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The Sana'a Quran from c. 650 A.D.

Reader comment on item: Uncovering Early Islam

Submitted by Ianus (Poland), May 16, 2012 at 18:08

"Building on this Christian base, revisionists postulate a radically new account of early Islam. Noting that coins and inscriptions from the seventh century mention neither Muhammad, the Koran, nor Islam, they conclude that the new religion did not appear until about 70 years after Muhammad's supposed death. "

Since 1972 the premises of this account seem to have been undermined. In that year in the Great Mosque in Sana'a in Yemen fragments of an ancient manuscript in the early Hijazi script were found . Later , West Germany under the supervision of the Yemeni Department for Antiquities funded and partly conducted a research and restoration project in which Albrecht Noth, Gerd-Rüdiger Puin, Hans-Caspar Graf von Bothmer and Ursula Dreibholz were the leading personalities. Yet, the results of their work turned out to be so subversive that the Yemeni government withdrew from the project. The oldest Quran does differ from today's Quran! The myth of its perfect and unaltered preservation can no longer be upheld.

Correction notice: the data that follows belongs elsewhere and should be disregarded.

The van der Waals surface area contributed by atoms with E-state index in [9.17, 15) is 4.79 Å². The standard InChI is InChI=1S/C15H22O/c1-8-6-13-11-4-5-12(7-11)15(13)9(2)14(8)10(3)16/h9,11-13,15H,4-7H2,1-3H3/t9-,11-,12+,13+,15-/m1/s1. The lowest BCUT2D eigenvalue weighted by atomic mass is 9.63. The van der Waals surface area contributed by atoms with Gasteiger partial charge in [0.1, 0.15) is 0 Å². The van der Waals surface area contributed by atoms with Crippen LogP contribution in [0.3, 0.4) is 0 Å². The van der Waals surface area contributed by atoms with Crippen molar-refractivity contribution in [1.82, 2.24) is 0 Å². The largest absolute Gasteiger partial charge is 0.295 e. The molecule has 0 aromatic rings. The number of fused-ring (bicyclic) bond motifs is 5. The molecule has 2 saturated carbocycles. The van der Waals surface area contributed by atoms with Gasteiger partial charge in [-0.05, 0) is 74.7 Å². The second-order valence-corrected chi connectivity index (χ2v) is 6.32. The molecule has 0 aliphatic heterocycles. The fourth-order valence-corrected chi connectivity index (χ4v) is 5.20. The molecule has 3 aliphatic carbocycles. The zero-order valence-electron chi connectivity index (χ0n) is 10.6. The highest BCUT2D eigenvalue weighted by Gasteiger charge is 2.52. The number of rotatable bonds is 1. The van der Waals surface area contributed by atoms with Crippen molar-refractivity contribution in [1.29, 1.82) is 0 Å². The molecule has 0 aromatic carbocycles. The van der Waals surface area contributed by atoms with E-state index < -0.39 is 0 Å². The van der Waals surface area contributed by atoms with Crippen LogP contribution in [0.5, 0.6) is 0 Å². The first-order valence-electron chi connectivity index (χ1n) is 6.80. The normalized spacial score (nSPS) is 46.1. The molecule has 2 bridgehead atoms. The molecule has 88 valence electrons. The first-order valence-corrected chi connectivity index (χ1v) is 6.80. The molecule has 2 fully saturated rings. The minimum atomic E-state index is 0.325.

"The Sana'a palimpsest ... comprises two layers of text .The upper text conforms to the standard 'Uthmanic Qur'ān, whereas the lower text diverges from the standard text. Radiocarbon testing indicates that the parchment, and hence the lower text, most likely dates from within fifteen years of the death of" Mahomet.

"... carbon-14 tests, which make it likely that the lower text was written before 'Uthmān standardized the Qur'ānic text: the parchment (and therefore the lower text) has a 75% probability of being older than 650 AD, and a 95% probability of being older than 660 AD"

"...While the upper text is almost identical with the modern Qur'āns in use (with spelling variants), the lower text belongs to a codex which at times shows significant diversions from the standard text. The lower text was erased and written over, but due to the presence of metals in the ink the lower text resurfaced, and now appears in a light brown color."

http://en.wikipedia.org/wiki/Sana%27a_manuscript

and

http://en.wikipedia.org/wiki/Gerd_R._Puin

where relevant literature is indicated.

Submitting....

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